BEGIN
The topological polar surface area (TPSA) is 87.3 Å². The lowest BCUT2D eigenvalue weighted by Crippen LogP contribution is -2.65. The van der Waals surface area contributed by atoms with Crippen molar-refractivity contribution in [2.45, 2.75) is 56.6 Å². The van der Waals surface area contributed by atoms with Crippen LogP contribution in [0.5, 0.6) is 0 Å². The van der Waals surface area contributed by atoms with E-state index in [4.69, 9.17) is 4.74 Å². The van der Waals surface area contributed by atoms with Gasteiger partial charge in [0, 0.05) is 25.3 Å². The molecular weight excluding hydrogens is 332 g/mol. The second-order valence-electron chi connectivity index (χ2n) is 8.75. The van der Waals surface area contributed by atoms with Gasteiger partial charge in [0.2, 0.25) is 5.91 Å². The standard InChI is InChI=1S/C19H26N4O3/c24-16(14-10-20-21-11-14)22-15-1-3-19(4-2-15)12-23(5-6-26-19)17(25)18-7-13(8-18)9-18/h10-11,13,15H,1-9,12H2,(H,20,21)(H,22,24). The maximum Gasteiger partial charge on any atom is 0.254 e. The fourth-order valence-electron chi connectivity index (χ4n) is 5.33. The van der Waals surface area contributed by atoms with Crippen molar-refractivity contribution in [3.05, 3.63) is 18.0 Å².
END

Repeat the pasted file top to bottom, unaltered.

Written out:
The topological polar surface area (TPSA) is 87.3 Å². The lowest BCUT2D eigenvalue weighted by Crippen LogP contribution is -2.65. The van der Waals surface area contributed by atoms with Crippen molar-refractivity contribution in [2.45, 2.75) is 56.6 Å². The van der Waals surface area contributed by atoms with Crippen LogP contribution in [0.5, 0.6) is 0 Å². The van der Waals surface area contributed by atoms with E-state index in [4.69, 9.17) is 4.74 Å². The van der Waals surface area contributed by atoms with Gasteiger partial charge in [0, 0.05) is 25.3 Å². The molecular weight excluding hydrogens is 332 g/mol. The second-order valence-electron chi connectivity index (χ2n) is 8.75. The van der Waals surface area contributed by atoms with Gasteiger partial charge in [0.2, 0.25) is 5.91 Å². The standard InChI is InChI=1S/C19H26N4O3/c24-16(14-10-20-21-11-14)22-15-1-3-19(4-2-15)12-23(5-6-26-19)17(25)18-7-13(8-18)9-18/h10-11,13,15H,1-9,12H2,(H,20,21)(H,22,24). The maximum Gasteiger partial charge on any atom is 0.254 e. The fourth-order valence-electron chi connectivity index (χ4n) is 5.33. The van der Waals surface area contributed by atoms with Crippen molar-refractivity contribution in [3.05, 3.63) is 18.0 Å².